A typical Lehigh student’s resume may include positions such as club president, orientation leader or TRAC fellow. But two Lehigh students will soon have something new to add to theirs — small business owner.
YoBo, a bubble tea shop opening next week on West Fourth Street, is owned and operated by Kang Xu, ’18, and Yoyo Wu, ’18.
The duo has combined its cultural experiences to become co-owners of the shop at 7 W. Fourth St. Wu said they came up with the idea in December, and by January, they were already renting a space. Along the way they said they’ve learned a lot about how to develop an idea into an actual business.
“I usually have a lot of plans, but I don’t know how to act,” Wu said. “Now I do have the abilities to convert all of my business plans to actual action. This is a learning process.”
The two students had many reasons for wanting to open the shop. For Xu, it was a cross between culture and schooling.
Xu is from Beijing and loves the authentic tea in his city. He said one of his main reasons for wanting to open this shop was to spread this culture to the United States. He is also an accounting major, and hopes that once he learns the ropes of how to run a small company here, he will be able to have his own start-up company four or five years down the road.
Wu also feels this company helps her apply what she learns in school to the real world.
“It encouraged me to think more from a business perspective in class,” Wu said. “Before, I wouldn’t ask questions like, ‘How could a business have this problem?’”
They said taking on a company in South Bethlehem took a lot of work. However, Xu and Wu haven’t let it affect their schooling.
Xu will be graduating this spring, having completed three years at Lehigh. He said this company hasn’t affected his academics because the main part of the business plan took effect during the summer. Also, when trips to New York need to be made for inventory, they make the trips on the weekends.
Wu feels this company has actually helped her with her time management, studying skills and school work.
“Most of the time, like for little stuff, I’ll write it down on the paper in my planner,” Wu said. “And so I can do it if I have time, like ‘I have 10 minutes in the break, I’ll just call this contractor’ and that sort of stuff,” Wu said. “Like, ‘I have a half an hour I’ll just go to Lowe’s and grab something and come back.’ And it’s not that I use my time for business and then it affects my school time. I think doing the business helped me to improve my resource ability like what I need, and self-learning.”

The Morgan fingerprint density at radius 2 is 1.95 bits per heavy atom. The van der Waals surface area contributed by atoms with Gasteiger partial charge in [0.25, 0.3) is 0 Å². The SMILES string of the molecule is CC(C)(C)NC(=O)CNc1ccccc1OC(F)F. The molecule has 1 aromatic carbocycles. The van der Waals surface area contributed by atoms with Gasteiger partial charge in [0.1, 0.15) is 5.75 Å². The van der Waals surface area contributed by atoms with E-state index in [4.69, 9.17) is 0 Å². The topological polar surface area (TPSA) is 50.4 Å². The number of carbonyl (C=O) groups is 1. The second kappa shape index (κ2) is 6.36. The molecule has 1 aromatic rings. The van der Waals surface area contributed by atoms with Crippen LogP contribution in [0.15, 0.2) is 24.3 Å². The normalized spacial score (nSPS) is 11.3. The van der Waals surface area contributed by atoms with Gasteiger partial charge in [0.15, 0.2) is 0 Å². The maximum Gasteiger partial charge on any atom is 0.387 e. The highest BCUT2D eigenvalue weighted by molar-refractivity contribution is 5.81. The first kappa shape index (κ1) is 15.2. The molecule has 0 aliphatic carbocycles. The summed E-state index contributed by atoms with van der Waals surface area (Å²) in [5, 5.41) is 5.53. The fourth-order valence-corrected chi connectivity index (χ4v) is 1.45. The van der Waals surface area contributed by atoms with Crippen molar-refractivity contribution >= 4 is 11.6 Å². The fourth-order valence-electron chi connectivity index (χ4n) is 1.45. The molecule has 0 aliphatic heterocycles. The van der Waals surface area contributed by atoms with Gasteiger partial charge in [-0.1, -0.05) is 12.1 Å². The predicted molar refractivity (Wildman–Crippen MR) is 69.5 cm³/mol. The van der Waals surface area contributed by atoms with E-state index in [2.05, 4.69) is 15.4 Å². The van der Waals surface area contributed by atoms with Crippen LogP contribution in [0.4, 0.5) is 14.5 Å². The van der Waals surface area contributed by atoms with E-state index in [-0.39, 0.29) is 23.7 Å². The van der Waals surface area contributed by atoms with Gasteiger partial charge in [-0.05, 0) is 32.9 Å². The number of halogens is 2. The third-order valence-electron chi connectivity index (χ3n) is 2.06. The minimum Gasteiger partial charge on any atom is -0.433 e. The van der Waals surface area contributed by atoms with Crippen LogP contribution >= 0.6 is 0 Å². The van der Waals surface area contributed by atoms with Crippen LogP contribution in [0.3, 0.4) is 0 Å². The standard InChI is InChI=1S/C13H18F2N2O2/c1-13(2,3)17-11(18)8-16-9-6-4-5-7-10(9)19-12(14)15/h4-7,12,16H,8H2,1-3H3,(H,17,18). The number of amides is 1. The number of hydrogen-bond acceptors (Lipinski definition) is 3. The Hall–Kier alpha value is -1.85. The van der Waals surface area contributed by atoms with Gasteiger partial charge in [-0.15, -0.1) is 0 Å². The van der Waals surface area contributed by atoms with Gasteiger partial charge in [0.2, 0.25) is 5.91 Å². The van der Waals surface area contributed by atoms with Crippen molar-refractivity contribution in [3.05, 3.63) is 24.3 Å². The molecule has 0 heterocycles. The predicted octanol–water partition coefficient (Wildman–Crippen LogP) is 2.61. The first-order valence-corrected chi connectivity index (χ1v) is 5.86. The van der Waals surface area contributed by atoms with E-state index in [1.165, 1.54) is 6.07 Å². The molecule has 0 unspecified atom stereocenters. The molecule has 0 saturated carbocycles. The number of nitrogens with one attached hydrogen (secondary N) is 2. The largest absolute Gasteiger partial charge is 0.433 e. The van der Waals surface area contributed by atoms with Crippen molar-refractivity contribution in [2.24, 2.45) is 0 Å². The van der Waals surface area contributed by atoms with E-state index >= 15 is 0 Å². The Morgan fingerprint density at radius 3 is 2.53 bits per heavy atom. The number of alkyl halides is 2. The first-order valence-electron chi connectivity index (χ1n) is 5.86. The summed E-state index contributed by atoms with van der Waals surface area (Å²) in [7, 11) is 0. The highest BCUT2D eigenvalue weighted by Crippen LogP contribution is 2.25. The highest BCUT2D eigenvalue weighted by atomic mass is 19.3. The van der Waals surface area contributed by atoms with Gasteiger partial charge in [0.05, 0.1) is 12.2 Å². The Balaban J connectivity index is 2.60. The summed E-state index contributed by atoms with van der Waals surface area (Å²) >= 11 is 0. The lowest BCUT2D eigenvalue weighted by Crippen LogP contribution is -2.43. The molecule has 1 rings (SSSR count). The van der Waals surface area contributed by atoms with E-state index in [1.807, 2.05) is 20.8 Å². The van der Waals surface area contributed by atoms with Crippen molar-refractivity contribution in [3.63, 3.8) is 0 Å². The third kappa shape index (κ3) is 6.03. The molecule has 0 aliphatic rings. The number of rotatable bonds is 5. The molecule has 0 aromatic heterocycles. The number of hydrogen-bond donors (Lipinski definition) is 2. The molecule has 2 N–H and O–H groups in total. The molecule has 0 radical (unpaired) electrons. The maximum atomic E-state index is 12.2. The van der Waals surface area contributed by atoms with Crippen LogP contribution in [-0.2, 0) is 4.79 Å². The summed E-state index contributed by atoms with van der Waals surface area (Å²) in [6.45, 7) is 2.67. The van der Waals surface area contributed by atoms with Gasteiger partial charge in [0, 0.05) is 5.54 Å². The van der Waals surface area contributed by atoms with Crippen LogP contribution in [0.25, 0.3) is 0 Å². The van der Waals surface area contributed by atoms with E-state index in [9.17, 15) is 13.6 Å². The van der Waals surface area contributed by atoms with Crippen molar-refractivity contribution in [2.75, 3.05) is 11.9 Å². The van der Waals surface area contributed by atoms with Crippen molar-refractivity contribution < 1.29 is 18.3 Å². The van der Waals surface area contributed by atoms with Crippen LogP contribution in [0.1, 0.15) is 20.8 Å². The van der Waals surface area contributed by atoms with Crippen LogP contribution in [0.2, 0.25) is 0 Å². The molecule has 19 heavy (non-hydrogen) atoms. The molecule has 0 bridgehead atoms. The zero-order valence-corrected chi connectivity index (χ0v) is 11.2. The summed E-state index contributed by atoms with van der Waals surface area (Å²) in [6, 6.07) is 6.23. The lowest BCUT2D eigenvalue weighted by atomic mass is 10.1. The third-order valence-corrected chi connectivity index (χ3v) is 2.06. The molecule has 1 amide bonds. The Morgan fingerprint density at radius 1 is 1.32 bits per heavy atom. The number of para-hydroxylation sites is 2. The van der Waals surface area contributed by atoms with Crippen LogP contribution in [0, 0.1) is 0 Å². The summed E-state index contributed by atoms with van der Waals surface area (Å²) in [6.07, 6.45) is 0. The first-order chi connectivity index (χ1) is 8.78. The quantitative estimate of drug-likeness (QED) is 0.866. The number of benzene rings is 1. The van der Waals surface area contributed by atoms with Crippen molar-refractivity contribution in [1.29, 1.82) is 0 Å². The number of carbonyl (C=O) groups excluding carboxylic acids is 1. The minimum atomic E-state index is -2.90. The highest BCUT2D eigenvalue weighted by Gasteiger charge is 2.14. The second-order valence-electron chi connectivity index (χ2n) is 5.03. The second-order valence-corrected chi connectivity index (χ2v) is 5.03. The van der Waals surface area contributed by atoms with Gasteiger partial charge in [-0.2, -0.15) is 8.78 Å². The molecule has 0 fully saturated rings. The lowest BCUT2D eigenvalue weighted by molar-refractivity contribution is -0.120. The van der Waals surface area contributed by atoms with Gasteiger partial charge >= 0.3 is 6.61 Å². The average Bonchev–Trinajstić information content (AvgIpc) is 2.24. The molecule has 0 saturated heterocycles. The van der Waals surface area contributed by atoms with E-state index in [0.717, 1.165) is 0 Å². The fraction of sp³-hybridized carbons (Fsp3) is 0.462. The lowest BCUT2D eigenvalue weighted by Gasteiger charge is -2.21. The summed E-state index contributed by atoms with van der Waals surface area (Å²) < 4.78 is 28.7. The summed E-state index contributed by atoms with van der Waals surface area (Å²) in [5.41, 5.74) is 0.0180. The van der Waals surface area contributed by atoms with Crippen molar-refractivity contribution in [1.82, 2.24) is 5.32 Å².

They said converting what was once an office space into their bubble tea shop took a lot of work. After finding the location, Xu and Wu had to then go to city hall for registration and needed to get permits such as health and safety, plumbing and electricity. They also had to meet with a contractor to help make renovations and go to New York to find the ingredient inventories.
“It’s been smooth sailing so far,” Wu said. “It is just hard to schedule during the school days and the contractors usually work at the same time. It would have been faster if we were not in school, but we always put school first.”
Xu and Wu wanted to put their shop close enough to the university, as they hope to target Lehigh students as customers. However, they want to include the Bethlehem community as well.
Esther Pak, ’18, said she will frequent the store and believes that because it is run by Lehigh students, it will be well-catered to them.
“Because it is being run by Lehigh students, it would be a safe place for Lehigh students to study,” Pak said. “As the owners, they would be very understanding of whatever the situation may be, whether it be a quiet place or a place to just hang out and be around their Lehigh students. At the same time, it is open to the public and the Bethlehem community, and I think one of their goals is to help spread appreciation of bubble tea to not just Lehigh students, but the Bethlehem community.”
Xu said the main purpose is not to just have a bubble tea shop, but to have a place for students to study, have fun, talk or even go on a date.
Eventually, Xu and Wu want someone to take over YoBo once they both graduate.
“We want someone to take over and just keep the Lehigh culture,” Xu said. “Just a place that students set up and want other students to study and enjoy their life on campus.”